“By year end, a supply of carbon credits is to be sold by way of auction to interested buyers.

“The auction will enable price discovery for the new standardised carbon credit products that will be listed on the VCM exchange.

“The clearing price from the auction will establish a baseline demand for carbon credits in Malaysia, which will provide a reference point for secondary trading for market participants.

“In addition, it will help provide clear price signals to support the development of domestic carbon credit projects.

“To achieve a lower carbon footprint over time, corporates can use these carbon credit products to voluntarily offset their existing climate impact alongside other internal carbon reduction initiatives.

Hong Leong Investment Bank Bhd (HLIB Research) said the rationale to ‘price’ carbon can be understood from the economic concept of ‘externalities’ –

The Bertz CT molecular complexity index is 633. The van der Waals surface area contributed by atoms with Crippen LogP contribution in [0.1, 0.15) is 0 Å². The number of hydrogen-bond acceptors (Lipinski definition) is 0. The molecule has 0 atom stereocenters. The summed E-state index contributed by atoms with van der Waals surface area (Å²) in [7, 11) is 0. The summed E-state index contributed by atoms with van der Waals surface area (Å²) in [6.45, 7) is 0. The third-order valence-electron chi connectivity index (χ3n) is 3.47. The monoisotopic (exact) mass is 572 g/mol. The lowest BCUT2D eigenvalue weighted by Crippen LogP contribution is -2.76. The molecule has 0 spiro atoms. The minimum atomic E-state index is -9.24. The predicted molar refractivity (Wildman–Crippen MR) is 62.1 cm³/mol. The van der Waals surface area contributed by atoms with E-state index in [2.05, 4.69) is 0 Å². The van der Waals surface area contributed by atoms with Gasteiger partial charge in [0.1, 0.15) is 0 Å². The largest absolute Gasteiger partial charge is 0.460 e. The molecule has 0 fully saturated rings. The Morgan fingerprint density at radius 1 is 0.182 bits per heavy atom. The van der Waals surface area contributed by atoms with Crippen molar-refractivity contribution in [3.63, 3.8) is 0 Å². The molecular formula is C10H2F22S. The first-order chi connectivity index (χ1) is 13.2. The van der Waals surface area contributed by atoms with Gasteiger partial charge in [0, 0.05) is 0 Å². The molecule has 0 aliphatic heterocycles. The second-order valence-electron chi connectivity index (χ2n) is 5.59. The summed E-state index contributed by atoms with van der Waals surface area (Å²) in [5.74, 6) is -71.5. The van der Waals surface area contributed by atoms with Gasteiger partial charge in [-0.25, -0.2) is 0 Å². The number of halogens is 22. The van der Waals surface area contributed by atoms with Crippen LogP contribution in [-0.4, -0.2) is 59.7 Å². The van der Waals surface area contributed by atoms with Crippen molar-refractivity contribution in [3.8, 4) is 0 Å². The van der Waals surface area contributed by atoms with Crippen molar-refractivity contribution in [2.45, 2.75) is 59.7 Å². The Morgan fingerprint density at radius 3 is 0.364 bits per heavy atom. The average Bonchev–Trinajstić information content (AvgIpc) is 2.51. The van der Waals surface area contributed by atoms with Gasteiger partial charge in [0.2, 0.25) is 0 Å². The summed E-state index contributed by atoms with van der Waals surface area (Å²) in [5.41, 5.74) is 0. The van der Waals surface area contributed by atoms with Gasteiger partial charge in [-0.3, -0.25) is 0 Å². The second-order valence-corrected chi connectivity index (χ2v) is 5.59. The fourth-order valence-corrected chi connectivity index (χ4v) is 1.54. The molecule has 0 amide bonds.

a cost/benefit caused by a producer that is not financially incurred/received by that producer.

By pricing carbon, monetary value can be put on the cost of carbon emission; as well as low-carbon opportunities such as clean technology, carbon capture, green mobility and others.

“If carbon is priced, its negative externalities – through crops destroyed, property damage from flooding and sea level rise, heat waves, drought, etc. – can be shifted back to those who are responsible for the emissions,” HLIB Research explained in a special note on the matter.

“Pricing carbon also encourages the undertaking of projects that reduces carbon (a positive externality) that would otherwise not be financially viable.”


Flowchart of carbon creation. Source: Bursa Malaysia


The firm highlighted three main mechanisms for pricing carbon: Firstly is the VCM which allows companies to voluntarily buy and ‘retire’ carbon offsets/credits, to fulfil their voluntary emission reduction targets or to create ‘carbon neutral’ products.